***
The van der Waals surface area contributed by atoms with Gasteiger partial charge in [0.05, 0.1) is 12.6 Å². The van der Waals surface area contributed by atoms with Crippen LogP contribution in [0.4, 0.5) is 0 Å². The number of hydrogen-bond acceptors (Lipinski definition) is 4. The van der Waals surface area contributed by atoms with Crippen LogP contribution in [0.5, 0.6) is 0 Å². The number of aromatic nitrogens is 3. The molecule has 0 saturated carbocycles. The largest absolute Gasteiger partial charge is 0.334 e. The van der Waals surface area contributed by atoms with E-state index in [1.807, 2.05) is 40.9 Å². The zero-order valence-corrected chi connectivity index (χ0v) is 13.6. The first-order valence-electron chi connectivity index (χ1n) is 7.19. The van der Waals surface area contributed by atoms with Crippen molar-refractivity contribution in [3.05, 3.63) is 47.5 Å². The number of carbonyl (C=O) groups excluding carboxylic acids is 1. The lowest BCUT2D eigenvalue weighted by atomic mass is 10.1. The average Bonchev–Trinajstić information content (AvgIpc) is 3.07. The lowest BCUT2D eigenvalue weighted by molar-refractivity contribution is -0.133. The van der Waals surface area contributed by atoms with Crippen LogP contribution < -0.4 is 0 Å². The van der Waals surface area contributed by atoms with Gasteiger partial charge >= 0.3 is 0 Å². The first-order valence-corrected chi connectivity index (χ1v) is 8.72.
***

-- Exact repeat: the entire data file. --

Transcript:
The van der Waals surface area contributed by atoms with Gasteiger partial charge in [0.05, 0.1) is 12.6 Å². The van der Waals surface area contributed by atoms with Crippen LogP contribution in [0.4, 0.5) is 0 Å². The number of hydrogen-bond acceptors (Lipinski definition) is 4. The van der Waals surface area contributed by atoms with Crippen LogP contribution in [0.5, 0.6) is 0 Å². The number of aromatic nitrogens is 3. The molecule has 0 saturated carbocycles. The largest absolute Gasteiger partial charge is 0.334 e. The van der Waals surface area contributed by atoms with E-state index in [1.807, 2.05) is 40.9 Å². The zero-order valence-corrected chi connectivity index (χ0v) is 13.6. The first-order valence-electron chi connectivity index (χ1n) is 7.19. The van der Waals surface area contributed by atoms with Crippen molar-refractivity contribution in [3.05, 3.63) is 47.5 Å². The number of carbonyl (C=O) groups excluding carboxylic acids is 1. The lowest BCUT2D eigenvalue weighted by atomic mass is 10.1. The average Bonchev–Trinajstić information content (AvgIpc) is 3.07. The lowest BCUT2D eigenvalue weighted by molar-refractivity contribution is -0.133. The van der Waals surface area contributed by atoms with Crippen LogP contribution < -0.4 is 0 Å². The van der Waals surface area contributed by atoms with Gasteiger partial charge >= 0.3 is 0 Å². The first-order valence-corrected chi connectivity index (χ1v) is 8.72.